Friday, May 31, 2024

The Verdict


The world waited (with varying degrees of interest, anticipation, and worry) as the jury of Trump's fellow New Yorkers deliberated for two days (actually 11 hours). The verdict is now in: Guilty on all 34 Counts. The trial of the century (or, at least, of this election cycle) is now over (although, of course, the verdict will almost certainly be appealed, both judicially and in the court of public opinion). To whatever extent the facts (as opposed to the law, about which there may be more debate) were ever really in dispute, the former President has now been formally convicted of unlawfully behaving in the 2016 campaign in regard to his "hush money" payments to Stormy Daniels and the accompanying "catch and kill" scheme. Whether the law is right in so regarding these offenses remains a somewhat open question, to be settled presumably by the Appellate Court.

Defendant Trump - now Convict Trump - called it "a rigged disgraceful trial" and said "the real verdict" will come on Election Day, November 5. In a formal, legal sense, of course that is nonsense. Unless set aside on appeal, the verdict of the jury is the verdict. the fact of the case have been established beyond reasonable doubt. Defendant Trump is indeed now Convict Trump. But, of course, in a political sense, he is right. The final verdict, the verdict that will matter most, will be the one which the voters hand down on Election Day.

The apocalypse has not happened. A single prosecution of one former President, who is also a current candidate, does not, ipso facto, make the U.S, a "banana republic," as some have feared and about which all of us should be worried. Meanwhile, the hysterical outbursts on the political right, while regrettable in a law-governed democratic polity, are utterly unsurprising in their disregard of any principle other than partisan victory. On the other hand, Progressives probably would be well advised to tamp down their "rule-of-law" triumphalism. In Wednesday's NY Times, in a column entitled "There’s a Reason Most People Aren’t Following the Trump Trial," Matthew Walter, editor of The Lamp, a Catholic literary journal, wrote:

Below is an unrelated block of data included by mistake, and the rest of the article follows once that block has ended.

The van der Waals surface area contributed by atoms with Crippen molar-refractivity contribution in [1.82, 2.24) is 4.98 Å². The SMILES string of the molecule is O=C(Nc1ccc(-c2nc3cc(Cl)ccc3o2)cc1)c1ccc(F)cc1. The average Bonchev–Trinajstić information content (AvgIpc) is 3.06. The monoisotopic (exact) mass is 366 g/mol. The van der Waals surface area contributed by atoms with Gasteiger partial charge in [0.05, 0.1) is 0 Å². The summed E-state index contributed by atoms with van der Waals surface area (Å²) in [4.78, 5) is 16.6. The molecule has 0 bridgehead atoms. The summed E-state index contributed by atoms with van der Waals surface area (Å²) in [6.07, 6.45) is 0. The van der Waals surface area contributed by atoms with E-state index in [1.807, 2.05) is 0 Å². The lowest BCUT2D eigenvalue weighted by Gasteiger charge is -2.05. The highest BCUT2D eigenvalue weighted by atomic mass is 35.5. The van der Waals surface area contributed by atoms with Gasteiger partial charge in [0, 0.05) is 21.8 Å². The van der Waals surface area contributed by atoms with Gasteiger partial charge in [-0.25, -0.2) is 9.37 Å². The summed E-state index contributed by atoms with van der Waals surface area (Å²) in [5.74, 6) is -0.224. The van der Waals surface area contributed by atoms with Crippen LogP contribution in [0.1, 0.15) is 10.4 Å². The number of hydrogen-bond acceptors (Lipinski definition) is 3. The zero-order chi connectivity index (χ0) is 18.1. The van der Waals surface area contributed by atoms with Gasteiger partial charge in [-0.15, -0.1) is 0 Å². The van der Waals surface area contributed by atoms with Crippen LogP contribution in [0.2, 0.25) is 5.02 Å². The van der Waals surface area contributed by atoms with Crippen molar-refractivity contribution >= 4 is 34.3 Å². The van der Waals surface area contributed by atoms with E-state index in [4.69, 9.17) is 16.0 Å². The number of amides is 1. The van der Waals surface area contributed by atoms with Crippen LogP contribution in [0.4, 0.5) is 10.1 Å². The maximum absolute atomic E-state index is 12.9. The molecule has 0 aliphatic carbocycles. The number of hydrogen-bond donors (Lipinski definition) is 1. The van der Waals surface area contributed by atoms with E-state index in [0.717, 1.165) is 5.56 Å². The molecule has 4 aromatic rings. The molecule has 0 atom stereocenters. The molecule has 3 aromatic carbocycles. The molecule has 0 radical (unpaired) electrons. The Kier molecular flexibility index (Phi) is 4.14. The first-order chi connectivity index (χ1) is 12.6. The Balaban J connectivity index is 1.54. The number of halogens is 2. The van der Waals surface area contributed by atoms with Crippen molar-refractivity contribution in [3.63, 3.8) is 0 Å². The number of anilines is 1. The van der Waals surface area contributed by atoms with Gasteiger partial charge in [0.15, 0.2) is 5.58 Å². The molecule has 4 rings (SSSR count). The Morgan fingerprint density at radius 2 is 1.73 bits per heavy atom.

"Pretending that Mr. Trump’s worthiness to serve a second term is a matter of criminal law rather than a political question is typical of our American insistence upon using certain tools (judicial originalism, democracy promotion, tax credits) for purposes to which they are fundamentally unsuited (outlawing abortion, defeating Islamic terrorism, increasing the birthrate). Most of the time we misuse these tools in the hope of addressing problems that do not admit of any easy or obvious solution." Mr. Walther continued: "The question of Mr. Trump’s fitness to serve as our commander in chief is one that voters are readily able to answer."

I don't know that I have ever read The Lamp, nor am I at all familiar with Matthew Walther's other work, so I can only infer his position on Trump's past presidency or current candidacy.  That said, the author's conclusion seems irrefutable. After all, nothing new has really been revealed about the shameless ex-president's personality or character. And, of course, in an earlier and better time, we would likely have never gotten to this point, because anyone who behaved as Trump has behaved would never have gotten near the White House. But that was then, and this is now. When all is said and done, Donald Trump's fitness for the presidency (and his party's fitness for governance) will ultimately only be finally resolved by the electoral, not the judicial, process. Until such time as convict Trump is decisively defeated, he remains a serious danger to our country.

The important point is not Trump's personal failings and bad behavior. The important point is that he is the leader of a Republican party personality cult masquerading as a political movement that represents a fundamental threat to democracy, the rule of law, and the American idea.

No comments:

Post a Comment